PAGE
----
By: Michael Hopkins
If you’ve applied for a job, you’ve likely seen the box. Have you ever been convicted of a felony? For many people, this box is no big deal, you check no and you move on with the rest of the application. For those people with a criminal conviction, however, this box is much more than part of a job application—it can be the barrier to employment.
This is the position taken by the sponsors and supporters of AB 1008. Supporters point to stories of individuals with convictions being unable to find a job. They also point to studies in which employers say they would rather hire any other stigmatized group of people before formerly convicted people. AB 1008 supporters claim the felony conviction box on job applications allows employers to summarily deny jobs to a whole class of people without meeting them, without interviews, and without giving them a chance.
Assembly Members from northern and southern California came together to sponsor the bill; those members were: Assembly Members McCarty (D-Sacramento), Weber (D-San Diego), Holden (D-Pasadena), Gipson (D-Carson), and Reyes (D-Colton).
AB 1008 bans the conviction box from job applications. Any employer with five or more employees, including private employers, is prohibited from asking any question seeking disclosure of an applicant’s conviction history on a job application.
AB 1008 does more than just affect job applications; the bill also prevents employers from looking into or asking about an applicant’s conviction history until after a conditional offer of employment is made. In practice, this means that an employer cannot run a criminal background check on an applicant until the employer gives the conditional offer of employment. Basically, the employer says we want to hire you for this job, but we’ll first look into your background first.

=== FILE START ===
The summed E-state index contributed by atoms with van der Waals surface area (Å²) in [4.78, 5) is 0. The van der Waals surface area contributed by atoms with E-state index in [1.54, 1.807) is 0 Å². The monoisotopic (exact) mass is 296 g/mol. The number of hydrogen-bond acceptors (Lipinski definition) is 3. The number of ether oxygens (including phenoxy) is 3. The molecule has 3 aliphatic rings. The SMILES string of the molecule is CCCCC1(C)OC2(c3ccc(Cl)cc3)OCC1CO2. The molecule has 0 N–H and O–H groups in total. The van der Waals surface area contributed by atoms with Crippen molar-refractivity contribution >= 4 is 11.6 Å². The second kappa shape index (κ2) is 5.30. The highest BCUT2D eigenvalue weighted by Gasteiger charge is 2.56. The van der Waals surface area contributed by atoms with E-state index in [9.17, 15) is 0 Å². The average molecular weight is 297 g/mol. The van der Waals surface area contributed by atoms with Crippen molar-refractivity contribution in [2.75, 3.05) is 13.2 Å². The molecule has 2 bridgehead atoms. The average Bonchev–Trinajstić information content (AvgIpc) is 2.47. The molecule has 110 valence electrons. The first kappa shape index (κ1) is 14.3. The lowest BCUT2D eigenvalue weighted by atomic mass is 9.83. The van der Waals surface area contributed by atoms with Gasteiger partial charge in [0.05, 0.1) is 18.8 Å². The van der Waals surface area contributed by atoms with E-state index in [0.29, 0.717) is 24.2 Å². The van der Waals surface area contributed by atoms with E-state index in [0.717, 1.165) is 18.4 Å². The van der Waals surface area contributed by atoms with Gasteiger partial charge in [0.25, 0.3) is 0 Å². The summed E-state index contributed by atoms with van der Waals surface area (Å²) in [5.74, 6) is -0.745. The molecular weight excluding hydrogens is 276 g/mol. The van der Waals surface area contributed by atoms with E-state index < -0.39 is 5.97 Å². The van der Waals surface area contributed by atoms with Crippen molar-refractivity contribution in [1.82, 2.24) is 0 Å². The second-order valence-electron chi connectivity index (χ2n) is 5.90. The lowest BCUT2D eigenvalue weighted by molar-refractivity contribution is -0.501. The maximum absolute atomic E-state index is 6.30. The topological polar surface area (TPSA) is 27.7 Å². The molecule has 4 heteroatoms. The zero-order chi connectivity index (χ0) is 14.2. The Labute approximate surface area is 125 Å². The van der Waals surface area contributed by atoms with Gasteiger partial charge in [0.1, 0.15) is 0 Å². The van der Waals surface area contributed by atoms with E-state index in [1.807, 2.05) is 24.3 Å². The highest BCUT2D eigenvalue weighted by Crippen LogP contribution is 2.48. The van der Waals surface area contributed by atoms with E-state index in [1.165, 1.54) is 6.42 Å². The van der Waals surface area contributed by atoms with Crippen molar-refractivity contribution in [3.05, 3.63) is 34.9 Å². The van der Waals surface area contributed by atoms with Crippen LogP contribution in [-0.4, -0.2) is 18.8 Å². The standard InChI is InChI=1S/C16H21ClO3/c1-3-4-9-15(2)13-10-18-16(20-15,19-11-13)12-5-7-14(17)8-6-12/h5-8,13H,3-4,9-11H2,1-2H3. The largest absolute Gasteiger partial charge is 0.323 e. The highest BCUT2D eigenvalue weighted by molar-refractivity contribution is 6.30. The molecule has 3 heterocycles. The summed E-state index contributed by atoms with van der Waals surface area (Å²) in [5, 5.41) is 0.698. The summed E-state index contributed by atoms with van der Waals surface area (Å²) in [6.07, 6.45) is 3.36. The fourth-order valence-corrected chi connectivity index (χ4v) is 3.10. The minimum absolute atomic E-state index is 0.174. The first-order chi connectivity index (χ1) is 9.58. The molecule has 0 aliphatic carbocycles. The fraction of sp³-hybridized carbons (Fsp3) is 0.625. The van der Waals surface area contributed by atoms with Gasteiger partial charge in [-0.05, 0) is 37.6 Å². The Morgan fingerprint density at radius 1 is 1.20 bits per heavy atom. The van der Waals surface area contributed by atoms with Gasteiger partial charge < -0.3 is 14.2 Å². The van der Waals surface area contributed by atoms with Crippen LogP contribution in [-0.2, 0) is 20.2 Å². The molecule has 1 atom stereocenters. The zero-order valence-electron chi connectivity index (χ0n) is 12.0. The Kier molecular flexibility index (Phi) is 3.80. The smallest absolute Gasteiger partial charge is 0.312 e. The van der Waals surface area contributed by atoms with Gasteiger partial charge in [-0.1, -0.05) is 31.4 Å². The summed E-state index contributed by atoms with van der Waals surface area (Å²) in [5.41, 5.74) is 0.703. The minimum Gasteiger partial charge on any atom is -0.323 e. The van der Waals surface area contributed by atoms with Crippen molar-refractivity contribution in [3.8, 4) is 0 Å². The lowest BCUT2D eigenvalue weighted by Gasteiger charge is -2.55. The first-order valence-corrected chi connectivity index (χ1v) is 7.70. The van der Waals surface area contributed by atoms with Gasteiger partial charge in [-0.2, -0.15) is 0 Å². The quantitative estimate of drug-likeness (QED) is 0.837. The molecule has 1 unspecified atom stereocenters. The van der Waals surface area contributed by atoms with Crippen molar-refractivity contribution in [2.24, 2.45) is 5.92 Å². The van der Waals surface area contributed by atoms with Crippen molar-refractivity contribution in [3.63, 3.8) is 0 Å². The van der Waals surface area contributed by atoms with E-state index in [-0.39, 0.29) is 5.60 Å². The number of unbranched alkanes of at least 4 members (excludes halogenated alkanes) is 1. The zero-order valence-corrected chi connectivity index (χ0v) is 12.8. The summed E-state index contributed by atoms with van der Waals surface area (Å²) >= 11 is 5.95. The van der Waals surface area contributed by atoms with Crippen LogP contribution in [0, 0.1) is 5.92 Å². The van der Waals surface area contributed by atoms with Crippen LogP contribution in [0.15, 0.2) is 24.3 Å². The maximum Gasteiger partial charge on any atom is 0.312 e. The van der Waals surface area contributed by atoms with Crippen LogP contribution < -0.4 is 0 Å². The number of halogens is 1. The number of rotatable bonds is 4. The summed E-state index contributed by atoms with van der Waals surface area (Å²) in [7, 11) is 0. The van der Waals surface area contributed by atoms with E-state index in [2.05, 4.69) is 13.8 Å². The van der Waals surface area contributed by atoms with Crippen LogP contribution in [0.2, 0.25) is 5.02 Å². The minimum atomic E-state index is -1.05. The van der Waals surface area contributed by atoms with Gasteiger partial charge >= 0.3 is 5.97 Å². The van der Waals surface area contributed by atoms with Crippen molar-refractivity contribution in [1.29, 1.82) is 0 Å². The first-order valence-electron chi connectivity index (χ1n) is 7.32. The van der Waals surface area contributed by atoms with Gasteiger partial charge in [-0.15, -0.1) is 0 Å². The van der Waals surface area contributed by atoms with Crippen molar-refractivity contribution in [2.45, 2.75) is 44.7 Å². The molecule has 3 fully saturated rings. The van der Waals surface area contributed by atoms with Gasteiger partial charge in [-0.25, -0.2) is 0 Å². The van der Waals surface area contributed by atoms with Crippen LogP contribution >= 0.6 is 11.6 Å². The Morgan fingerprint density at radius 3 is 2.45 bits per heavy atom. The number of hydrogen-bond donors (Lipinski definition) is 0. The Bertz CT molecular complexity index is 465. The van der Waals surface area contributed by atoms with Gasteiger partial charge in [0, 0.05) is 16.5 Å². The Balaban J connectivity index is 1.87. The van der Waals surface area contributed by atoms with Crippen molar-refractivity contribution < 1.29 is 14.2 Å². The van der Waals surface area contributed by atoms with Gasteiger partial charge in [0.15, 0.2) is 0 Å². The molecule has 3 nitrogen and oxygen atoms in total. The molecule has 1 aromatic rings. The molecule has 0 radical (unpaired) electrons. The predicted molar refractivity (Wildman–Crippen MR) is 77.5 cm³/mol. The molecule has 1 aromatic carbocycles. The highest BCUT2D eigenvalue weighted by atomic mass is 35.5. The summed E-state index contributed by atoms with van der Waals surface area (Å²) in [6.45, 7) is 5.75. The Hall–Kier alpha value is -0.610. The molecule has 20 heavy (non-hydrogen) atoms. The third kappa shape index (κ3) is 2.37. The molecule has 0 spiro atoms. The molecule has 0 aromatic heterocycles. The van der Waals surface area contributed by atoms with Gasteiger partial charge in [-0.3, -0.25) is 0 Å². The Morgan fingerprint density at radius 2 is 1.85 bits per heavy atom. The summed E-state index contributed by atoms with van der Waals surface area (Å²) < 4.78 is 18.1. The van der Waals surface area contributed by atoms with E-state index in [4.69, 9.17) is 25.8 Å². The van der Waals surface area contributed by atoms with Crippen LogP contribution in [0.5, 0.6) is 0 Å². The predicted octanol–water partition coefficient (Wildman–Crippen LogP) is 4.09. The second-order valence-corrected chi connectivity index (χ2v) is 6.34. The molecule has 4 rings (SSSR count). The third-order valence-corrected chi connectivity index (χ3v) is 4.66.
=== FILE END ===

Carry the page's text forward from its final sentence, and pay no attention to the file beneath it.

The delaying of criminal background checks is designed to give all applicants, including those with conviction history, a chance to engage and build some rapport with the employer. Studies have demonstrated that formerly convicted people can explain their past convictions and highlight their positive qualities during an interview. This provision of AB 1008—the delaying of a criminal background check—is designed to give formerly convicted applicants that chance.
If after running the criminal background check the employer finds a conviction that causes it to believe the applicant should not be hired, AB 1008 imposes notification and procedural requirements on the employer. The employer must make an individualized assessment of whether the conviction history justifies rescinding the conditional offer. The employer must also notify the applicant and give them at least five business days to respond to the rescission. This response period may be extended another five business days.
The employer must consider any information submitted by the applicant before finalizing the decision. The employer must also notify the applicant if the rescission is finalized.
AB 1008’s opponents claim the bill adds delays and expenses to the hiring process. AB 1008 certainly adds steps to the hiring process, such as the notification requirements. Further delays and expenses can come in the form of the required individualized assessment.
Opponents also point to the bill’s impacts on employer liability. Employers can be sued by hiring a person with a violent history or tendencies who later injures or harms another. Employers reduce the chances of hiring these people by running background checks. By placing limits on background checks, the argument is that employers will lose this tool used to reduce liability.
Despite the opposition, AB 1008 made its way through the California Legislature. The bill passed both the Assembly and Senate and is now on Governor Brown’s desk. Governor Brown has until October 15, 2017 to act on the bill.
To learn more about AB 1008, check out my interview on “In Session,” a podcast from the University of the Pacific Law Review, here.
Michael Hopkins is a staff writer for the University of the Pacific Law Review and law student student at McGeorge School of Law in Sacramento.